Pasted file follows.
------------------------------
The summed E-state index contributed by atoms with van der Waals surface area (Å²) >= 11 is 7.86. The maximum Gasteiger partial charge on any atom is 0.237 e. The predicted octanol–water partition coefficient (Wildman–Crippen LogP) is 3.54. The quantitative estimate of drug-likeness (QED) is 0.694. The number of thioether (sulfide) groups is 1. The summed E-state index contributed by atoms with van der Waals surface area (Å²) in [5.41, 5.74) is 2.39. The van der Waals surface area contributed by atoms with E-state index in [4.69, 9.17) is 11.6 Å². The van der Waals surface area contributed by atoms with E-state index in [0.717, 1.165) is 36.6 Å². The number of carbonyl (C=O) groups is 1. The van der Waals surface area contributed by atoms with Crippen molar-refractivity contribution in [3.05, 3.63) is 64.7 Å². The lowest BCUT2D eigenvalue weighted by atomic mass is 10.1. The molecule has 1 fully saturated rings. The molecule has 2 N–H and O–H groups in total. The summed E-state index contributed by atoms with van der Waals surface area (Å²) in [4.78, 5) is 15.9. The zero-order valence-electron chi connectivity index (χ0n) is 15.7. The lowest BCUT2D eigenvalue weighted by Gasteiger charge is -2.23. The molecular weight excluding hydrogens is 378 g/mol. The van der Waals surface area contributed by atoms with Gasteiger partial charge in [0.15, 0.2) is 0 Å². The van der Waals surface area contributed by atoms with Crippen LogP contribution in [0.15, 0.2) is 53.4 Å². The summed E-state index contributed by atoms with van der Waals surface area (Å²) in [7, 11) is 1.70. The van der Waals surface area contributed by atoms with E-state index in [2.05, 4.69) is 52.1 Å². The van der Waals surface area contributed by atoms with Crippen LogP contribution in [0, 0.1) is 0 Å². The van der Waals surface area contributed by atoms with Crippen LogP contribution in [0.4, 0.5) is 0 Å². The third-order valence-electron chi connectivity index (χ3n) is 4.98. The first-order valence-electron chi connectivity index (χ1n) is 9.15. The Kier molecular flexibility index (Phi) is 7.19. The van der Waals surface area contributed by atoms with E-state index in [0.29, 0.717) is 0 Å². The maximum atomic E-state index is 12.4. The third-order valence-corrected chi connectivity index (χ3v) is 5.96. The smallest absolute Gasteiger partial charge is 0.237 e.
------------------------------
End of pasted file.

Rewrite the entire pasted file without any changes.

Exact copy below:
The summed E-state index contributed by atoms with van der Waals surface area (Å²) >= 11 is 7.86. The maximum Gasteiger partial charge on any atom is 0.237 e. The predicted octanol–water partition coefficient (Wildman–Crippen LogP) is 3.54. The quantitative estimate of drug-likeness (QED) is 0.694. The number of thioether (sulfide) groups is 1. The summed E-state index contributed by atoms with van der Waals surface area (Å²) in [5.41, 5.74) is 2.39. The van der Waals surface area contributed by atoms with E-state index in [4.69, 9.17) is 11.6 Å². The van der Waals surface area contributed by atoms with E-state index in [0.717, 1.165) is 36.6 Å². The number of carbonyl (C=O) groups is 1. The van der Waals surface area contributed by atoms with Crippen molar-refractivity contribution in [3.05, 3.63) is 64.7 Å². The lowest BCUT2D eigenvalue weighted by atomic mass is 10.1. The molecule has 1 fully saturated rings. The molecule has 2 N–H and O–H groups in total. The summed E-state index contributed by atoms with van der Waals surface area (Å²) in [4.78, 5) is 15.9. The zero-order valence-electron chi connectivity index (χ0n) is 15.7. The lowest BCUT2D eigenvalue weighted by Gasteiger charge is -2.23. The molecular weight excluding hydrogens is 378 g/mol. The van der Waals surface area contributed by atoms with Gasteiger partial charge in [0.15, 0.2) is 0 Å². The van der Waals surface area contributed by atoms with Crippen LogP contribution in [0.15, 0.2) is 53.4 Å². The summed E-state index contributed by atoms with van der Waals surface area (Å²) in [7, 11) is 1.70. The van der Waals surface area contributed by atoms with E-state index in [2.05, 4.69) is 52.1 Å². The van der Waals surface area contributed by atoms with Crippen LogP contribution in [0, 0.1) is 0 Å². The van der Waals surface area contributed by atoms with Crippen LogP contribution in [0.4, 0.5) is 0 Å². The third-order valence-electron chi connectivity index (χ3n) is 4.98. The first-order valence-electron chi connectivity index (χ1n) is 9.15. The Kier molecular flexibility index (Phi) is 7.19. The van der Waals surface area contributed by atoms with E-state index in [0.29, 0.717) is 0 Å². The maximum atomic E-state index is 12.4. The third-order valence-corrected chi connectivity index (χ3v) is 5.96. The smallest absolute Gasteiger partial charge is 0.237 e.